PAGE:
By LibriVox

Librivox: Utopia by More, Thomas, Sir show

Librivox: Utopia by More, Thomas, SirJoin Now to Follow

This book is all about the fictional country called Utopia. It is a country with an ‘ideal’ form of communism, in which everything really does belong to everybody, everyone does the work they want to, and everyone is alright with that. This country uses gold for chamber pots and prison chains, pearls and diamonds for children’s playthings, and requires that a man and a woman see each other exactly as they are, naked, before getting married. This book gave the word 'utopia' the meaning of a perfect society, while the Greek word actually means ‘no place’. Enjoy listening to this story about a country that really is too good to be true. (Summary by Jenilee.)

By LibriVox

Librivox: Common Sense by Paine, Thomas show

Librivox: Common Sense by Paine, ThomasJoin Now to Follow

Common Sense, Paine's pro-independence monograph published anonymously on 10 January 1776, spread quickly among literate colonists. Within three months, 120,000 copies are alleged to have been distributed throughout the colonies, which themselves totaled only four million free inhabitants, making it the best-selling work in 18th-century America. Its total sales in both America and Europe reached 500,000 copies. It convinced many colonists, including George Washington and John Adams, to seek redress in political independence from the Kingdom of Great Britain, and argued strongly against any compromise short of independence. (Wikipedia)

By LibriVox

Librivox: Howards End by Forster, E. M. show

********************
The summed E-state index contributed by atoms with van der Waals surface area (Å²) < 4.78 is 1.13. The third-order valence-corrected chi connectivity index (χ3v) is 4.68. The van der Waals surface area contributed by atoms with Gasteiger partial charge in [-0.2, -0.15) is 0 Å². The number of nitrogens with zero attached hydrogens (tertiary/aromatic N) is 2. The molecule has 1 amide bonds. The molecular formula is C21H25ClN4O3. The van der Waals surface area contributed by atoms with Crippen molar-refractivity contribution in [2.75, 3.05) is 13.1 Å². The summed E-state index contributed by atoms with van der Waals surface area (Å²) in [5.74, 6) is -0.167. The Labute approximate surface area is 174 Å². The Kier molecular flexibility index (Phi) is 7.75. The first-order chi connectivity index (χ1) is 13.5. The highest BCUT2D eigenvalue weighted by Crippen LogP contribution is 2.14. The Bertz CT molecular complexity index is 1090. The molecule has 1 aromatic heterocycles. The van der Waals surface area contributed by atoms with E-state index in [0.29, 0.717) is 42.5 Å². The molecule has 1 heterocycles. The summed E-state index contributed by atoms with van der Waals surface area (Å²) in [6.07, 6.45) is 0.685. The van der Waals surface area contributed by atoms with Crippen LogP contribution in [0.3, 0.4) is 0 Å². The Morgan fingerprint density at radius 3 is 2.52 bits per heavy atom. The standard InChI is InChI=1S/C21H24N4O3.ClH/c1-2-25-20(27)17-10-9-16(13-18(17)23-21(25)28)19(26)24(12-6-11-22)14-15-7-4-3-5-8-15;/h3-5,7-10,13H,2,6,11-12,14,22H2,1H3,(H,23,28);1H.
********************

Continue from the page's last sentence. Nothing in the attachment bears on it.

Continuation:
Librivox: Howards End by Forster, E. M.Join Now to Follow

The book is about three families in England at the beginning of the twentieth century. The three families represent different gradations of the Edwardian middle class: the Wilcoxes, who are rich capitalists with a fortune made in the Colonies; the half-German Schlegel siblings (Margaret, Tibby, and Helen), who represent the intellectual bourgeoisie and have a lot in common with the real-life Bloomsbury Group; and the Basts, a couple who are struggling members of the lower-middle class. The Schlegel sisters try to help the poor Basts and try to make the Wilcoxes less prejudiced. The motto of the book is "Only connect..."

By LibriVox

Librivox: Anti-Federalist Papers, The by Henry, Patrick show

Librivox: Anti-Federalist Papers, The by Henry, PatrickJoin Now to Follow

During the period of debate over the ratification of the Constitution, numerous independent local speeches and articles were published all across the country. Initially, many of the articles in opposition were written under pseudonyms, such as "Brutus", "Centinel", and "Federal Farmer". Eventually, famous revolutionary figures such as Patrick Henry came out publicly against the Constitution. They argued that the strong national government proposed by the Federalists was a threat to the rights of individuals and that the President would become a king. They objected to the federal court system created by the proposed constitution. This produced a phenomenal body of political writing; the best and most influential of these articles and speeches were gathered by historians into a collection known as the Anti-Federalist Papers in allusion to the Federalist Papers. (Summary by Ticktockman)

By LibriVox